Members of Italy’s ruling Five Star Movement are voting online on Monday to decide whether to block a possible kidnapping trial against Interior Minister Matteo Salvini, a coalition ally and leader of the right-wing League party.
In line with the party’s populist approach of letting members directly vote on important political issues, deputy prime minister and leader of the populist movement, Luigi di Maio, set up a vote on the party’s internet platform ‘Rousseau’.
The pioneering online system was designed to introduce direct democracy by conducting online primary votes, surveying members on policies, and receiving donations.
The digital vote comes after a request by a group of Sicilian judges for the Senate’s permission to pursue an investigation of Salvini on alleged abuse of power and kidnapping.
The judges’ request dates back to Salvini’s refusal to welcome about 150 migrants into Italy, leaving them stranded at sea on board a rescue vessel for five days in August.
The result of the online vote will dictate how the Five Star movement’s senators will vote on Tuesday in a committee that could block the Sicilian probe.
While Salvini asked the Senate to reject the Sicilian prosecutors’ request for a trial, the Five Star movement faces an ethical dilemma. On the one hand, the party builds its support on a clean judicial image and has always attacked legislators who used parliamentary privilege to avoid trials.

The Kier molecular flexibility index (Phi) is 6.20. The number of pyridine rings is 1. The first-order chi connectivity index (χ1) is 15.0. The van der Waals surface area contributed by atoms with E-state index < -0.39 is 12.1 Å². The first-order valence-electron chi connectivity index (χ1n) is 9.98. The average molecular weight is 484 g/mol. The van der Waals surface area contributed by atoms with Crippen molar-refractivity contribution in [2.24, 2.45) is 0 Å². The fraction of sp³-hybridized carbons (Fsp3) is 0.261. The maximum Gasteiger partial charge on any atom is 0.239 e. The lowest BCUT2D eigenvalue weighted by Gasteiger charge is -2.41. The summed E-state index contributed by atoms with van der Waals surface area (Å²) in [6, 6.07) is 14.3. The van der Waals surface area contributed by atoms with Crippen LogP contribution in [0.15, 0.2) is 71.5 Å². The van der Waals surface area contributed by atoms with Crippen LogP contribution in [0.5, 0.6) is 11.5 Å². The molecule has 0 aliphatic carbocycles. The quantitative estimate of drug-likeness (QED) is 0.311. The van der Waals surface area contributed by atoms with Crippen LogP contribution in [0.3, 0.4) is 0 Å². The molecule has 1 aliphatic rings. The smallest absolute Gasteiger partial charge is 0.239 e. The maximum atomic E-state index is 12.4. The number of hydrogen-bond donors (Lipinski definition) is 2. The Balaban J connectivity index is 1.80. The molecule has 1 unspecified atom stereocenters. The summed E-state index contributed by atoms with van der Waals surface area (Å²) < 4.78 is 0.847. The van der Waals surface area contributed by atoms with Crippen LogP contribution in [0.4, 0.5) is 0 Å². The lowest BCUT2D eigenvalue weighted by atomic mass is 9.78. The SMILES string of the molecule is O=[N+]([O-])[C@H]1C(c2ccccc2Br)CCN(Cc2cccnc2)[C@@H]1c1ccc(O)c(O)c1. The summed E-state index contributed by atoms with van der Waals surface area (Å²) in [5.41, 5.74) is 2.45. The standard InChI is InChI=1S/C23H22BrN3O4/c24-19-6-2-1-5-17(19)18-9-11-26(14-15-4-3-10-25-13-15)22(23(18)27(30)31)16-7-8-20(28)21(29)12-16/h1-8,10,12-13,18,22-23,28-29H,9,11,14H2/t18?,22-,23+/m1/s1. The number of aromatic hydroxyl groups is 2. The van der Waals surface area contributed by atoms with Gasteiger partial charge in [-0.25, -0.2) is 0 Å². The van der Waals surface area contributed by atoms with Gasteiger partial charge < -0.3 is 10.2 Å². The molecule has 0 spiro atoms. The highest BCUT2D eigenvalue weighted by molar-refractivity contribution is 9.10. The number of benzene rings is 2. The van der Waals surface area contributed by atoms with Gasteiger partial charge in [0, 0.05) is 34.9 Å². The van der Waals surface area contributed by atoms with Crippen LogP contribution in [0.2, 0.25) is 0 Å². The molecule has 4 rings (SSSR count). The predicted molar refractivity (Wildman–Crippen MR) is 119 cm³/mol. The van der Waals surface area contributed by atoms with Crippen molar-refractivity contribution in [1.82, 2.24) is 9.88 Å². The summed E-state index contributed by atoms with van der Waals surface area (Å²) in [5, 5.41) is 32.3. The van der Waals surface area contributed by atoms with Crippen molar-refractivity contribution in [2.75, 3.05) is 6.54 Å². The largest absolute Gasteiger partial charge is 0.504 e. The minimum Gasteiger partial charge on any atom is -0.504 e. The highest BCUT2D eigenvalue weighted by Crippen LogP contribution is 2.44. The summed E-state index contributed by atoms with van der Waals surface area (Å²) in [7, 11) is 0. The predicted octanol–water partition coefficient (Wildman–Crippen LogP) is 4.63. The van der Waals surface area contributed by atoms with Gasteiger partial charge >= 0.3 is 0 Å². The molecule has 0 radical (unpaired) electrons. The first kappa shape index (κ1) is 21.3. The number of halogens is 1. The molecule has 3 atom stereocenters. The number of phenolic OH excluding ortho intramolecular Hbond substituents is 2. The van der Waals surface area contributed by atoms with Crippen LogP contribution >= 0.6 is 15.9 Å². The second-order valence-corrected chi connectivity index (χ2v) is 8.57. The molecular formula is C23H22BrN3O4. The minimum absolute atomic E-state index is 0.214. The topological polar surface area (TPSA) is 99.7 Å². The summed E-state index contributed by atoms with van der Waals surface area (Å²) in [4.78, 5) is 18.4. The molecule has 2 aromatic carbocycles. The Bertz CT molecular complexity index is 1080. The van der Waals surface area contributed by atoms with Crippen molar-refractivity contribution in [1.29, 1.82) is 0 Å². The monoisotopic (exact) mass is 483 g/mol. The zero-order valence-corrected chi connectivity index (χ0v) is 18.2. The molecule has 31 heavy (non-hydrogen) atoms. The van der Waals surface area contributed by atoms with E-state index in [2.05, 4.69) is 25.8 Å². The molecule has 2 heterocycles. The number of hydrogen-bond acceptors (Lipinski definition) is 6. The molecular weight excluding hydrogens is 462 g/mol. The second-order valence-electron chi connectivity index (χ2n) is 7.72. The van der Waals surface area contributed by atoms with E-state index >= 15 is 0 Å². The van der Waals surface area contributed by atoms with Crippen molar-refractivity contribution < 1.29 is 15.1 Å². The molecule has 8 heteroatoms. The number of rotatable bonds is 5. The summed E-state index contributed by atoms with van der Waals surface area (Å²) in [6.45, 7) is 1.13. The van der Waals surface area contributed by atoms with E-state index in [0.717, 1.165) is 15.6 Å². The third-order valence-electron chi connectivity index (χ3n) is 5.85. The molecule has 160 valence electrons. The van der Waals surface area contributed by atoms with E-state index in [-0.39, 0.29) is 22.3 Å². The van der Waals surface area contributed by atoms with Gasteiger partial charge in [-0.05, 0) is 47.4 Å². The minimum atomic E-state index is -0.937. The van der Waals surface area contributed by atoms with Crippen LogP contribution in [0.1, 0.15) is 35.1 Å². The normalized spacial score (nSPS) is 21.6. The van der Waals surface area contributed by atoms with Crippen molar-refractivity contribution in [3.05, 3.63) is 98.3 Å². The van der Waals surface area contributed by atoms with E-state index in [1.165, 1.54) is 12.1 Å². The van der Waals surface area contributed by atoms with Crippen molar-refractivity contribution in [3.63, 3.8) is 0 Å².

On the other hand, allowing the investigation and possible trial against Salvini to continue could put the government at risk of collapse, state news agency Ansa reported on Sunday, citing sources within the Five Star Movement.
The query put to party members on the blog reads: “Was the delay in the disembarkation of the Diciotti in order to redistribute the migrants in various European countries done in order to protect the interests of the state?”
A “yes” vote will deny prosecutors authorisation to launch the probe, while a “no” vote will allow them to.
The confusing way the query was posed to voters prompted criticism among the party’s opposition as well as its supporters.
Founder of the Five Star Movement Beppe Grillo, who sits on the bench of the party since Luigi di Maio became leader, commented sarcastically on the party’s approach.
“If you vote “yes”, it means no. If you vote “no” it means yes,” said Grillo on Twitter.
Se voti Si vuol dire No
Se voti No vuol dire Si
Siamo tra il comma 22 e la sindrome di Procuste!
— Beppe Grillo (@beppe_grillo) February 17, 2019
Comments on the Five Star movement’s blog highlighted the tension within the party, which is at odds with its right-wing coalition partner over various issues, including whether to forge ahead with a new Alpine rail tunnel between France and Italy.
Prime Minister Giuseppe Conte, Di Maio and the Five Star movement’s Transport Minister Alessandro Toninelli may be put under investigation alongside Salvini over the migrant issue, Italian newspapers said on Sunday.
Conte wrote in a letter deposited in the Senate that the decision to block the migrants was taken collectively.
On Sunday, speaking to supporters in Sardinia, Salvini brushed off concern about the online ballot: “What I did, I did to defend the safety of citizens and, if necessary, I’d do it again,” he said.